This echoes the belief of Cicely Saunders, the pioneering British doctor who founded the modern-day hospice movement. Saunders, who was deeply religious, died in 2005, but her firm opposition to laws allowing physician-assisted suicide lives on.
“Freedom to take one’s life as a private matter is very different from a legalized ‘right to die,’ which all too easily can lead to a presumed duty to die,” Saunders argued in a letter to the London Times in 1991. “All those who work in palliative medicine know well how most requests for a speedy end to life fade away once good care has been instituted. … To suggest killing before we have done all we can in caring would, to me, be the wrong answer to the present question.”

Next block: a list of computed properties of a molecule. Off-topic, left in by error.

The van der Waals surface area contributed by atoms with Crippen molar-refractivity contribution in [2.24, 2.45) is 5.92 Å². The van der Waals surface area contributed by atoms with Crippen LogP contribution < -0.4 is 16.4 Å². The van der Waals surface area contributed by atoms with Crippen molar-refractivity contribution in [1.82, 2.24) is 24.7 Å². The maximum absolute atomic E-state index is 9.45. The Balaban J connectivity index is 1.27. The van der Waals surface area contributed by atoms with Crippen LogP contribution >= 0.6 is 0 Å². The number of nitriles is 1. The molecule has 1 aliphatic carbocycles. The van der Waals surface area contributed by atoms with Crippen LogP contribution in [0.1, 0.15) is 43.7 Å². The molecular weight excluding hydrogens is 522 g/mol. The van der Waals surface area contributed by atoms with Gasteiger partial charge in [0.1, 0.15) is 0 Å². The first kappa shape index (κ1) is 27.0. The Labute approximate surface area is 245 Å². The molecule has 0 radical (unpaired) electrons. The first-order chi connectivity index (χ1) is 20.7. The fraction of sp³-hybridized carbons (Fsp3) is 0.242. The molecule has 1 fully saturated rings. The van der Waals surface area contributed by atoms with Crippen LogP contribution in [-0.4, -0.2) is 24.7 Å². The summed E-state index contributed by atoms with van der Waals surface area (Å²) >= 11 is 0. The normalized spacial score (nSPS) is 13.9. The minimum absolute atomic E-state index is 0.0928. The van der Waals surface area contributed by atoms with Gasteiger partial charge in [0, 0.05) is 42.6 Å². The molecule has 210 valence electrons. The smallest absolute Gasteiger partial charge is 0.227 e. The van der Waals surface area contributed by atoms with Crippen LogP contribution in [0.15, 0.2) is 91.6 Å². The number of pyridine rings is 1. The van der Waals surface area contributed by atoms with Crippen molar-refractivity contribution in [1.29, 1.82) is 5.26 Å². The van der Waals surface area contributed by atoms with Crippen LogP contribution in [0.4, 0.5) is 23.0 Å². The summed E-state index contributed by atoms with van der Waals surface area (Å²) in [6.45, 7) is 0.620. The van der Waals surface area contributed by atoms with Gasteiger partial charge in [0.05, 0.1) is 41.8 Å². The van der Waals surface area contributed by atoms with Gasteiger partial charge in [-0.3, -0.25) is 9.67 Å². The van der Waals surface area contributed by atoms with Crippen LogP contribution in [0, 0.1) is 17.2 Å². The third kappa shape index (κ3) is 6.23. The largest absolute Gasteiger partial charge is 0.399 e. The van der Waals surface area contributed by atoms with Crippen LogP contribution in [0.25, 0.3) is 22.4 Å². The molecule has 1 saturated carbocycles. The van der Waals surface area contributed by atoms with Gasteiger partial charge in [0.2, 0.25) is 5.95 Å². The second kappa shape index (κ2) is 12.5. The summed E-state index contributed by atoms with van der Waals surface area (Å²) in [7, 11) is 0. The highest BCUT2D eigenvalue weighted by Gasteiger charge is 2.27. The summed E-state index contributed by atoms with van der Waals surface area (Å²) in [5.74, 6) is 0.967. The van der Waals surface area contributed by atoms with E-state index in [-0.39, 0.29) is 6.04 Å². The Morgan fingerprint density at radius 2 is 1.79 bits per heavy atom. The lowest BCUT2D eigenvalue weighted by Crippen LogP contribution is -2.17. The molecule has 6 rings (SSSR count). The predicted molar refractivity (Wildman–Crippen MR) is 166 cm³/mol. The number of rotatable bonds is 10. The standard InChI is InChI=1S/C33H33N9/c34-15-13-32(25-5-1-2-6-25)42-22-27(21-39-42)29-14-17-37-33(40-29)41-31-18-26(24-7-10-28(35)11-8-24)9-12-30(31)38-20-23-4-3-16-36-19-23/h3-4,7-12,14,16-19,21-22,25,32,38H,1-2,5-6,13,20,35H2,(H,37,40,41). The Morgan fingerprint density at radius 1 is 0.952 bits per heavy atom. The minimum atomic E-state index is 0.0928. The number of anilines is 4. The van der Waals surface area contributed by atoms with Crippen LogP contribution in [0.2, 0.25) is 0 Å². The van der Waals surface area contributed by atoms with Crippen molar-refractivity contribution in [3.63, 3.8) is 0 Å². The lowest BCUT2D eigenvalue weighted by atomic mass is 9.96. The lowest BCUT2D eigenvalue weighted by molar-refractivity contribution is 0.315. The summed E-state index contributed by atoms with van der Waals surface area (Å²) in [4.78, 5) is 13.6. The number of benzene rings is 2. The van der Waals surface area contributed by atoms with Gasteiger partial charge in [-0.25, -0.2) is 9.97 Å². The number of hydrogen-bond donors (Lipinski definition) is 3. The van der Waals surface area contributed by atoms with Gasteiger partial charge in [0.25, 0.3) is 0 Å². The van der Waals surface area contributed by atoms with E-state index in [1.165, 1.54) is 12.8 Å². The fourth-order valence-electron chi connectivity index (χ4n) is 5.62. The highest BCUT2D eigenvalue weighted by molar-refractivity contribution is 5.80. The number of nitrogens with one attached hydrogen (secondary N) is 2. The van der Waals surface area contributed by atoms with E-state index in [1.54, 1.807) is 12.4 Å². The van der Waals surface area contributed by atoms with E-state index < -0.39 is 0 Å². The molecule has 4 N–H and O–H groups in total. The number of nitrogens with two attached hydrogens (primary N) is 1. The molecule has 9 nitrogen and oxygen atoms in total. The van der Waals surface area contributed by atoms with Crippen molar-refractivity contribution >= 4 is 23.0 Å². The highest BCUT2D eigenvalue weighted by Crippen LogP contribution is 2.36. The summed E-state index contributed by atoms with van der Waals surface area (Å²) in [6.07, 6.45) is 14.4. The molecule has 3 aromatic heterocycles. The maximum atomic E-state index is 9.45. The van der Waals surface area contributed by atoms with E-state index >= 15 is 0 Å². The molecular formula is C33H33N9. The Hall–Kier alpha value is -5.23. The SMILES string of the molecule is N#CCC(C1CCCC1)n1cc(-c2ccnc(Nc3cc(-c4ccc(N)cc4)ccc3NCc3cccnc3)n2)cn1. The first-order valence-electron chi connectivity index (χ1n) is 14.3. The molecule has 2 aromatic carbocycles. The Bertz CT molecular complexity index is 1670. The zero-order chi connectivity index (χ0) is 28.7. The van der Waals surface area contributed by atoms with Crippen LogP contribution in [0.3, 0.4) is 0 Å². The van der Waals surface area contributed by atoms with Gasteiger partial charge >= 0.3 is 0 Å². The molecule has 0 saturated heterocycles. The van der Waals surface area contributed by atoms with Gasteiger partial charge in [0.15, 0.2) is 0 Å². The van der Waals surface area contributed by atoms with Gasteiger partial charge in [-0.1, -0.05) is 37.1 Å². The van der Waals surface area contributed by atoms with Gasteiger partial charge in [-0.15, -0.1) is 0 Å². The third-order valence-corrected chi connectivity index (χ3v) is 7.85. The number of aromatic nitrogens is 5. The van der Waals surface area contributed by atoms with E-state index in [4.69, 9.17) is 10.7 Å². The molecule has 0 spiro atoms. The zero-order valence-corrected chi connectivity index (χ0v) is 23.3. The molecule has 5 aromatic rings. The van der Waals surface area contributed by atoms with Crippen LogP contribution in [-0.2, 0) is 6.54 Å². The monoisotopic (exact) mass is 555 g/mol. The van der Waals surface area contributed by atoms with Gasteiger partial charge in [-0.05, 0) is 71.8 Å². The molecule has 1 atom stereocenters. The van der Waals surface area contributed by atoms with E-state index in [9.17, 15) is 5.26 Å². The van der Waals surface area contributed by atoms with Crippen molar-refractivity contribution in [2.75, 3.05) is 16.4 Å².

That present question, more than 15 years later, is as relevant as ever. Yet, as we have seen all too clearly in the past several weeks, in the United States, even the most superficial changes in our for-profit health care system have proved polarizing beyond reason; a meaningful attempt to address the fraught topic of end-of-life care seems nearly impossible.
With another round of controversy over the “right to die” on the horizon, hysteria over so-called death panels must be abandoned in favor of a less distorted, more empathetic discussion over the right to health care—in all its forms.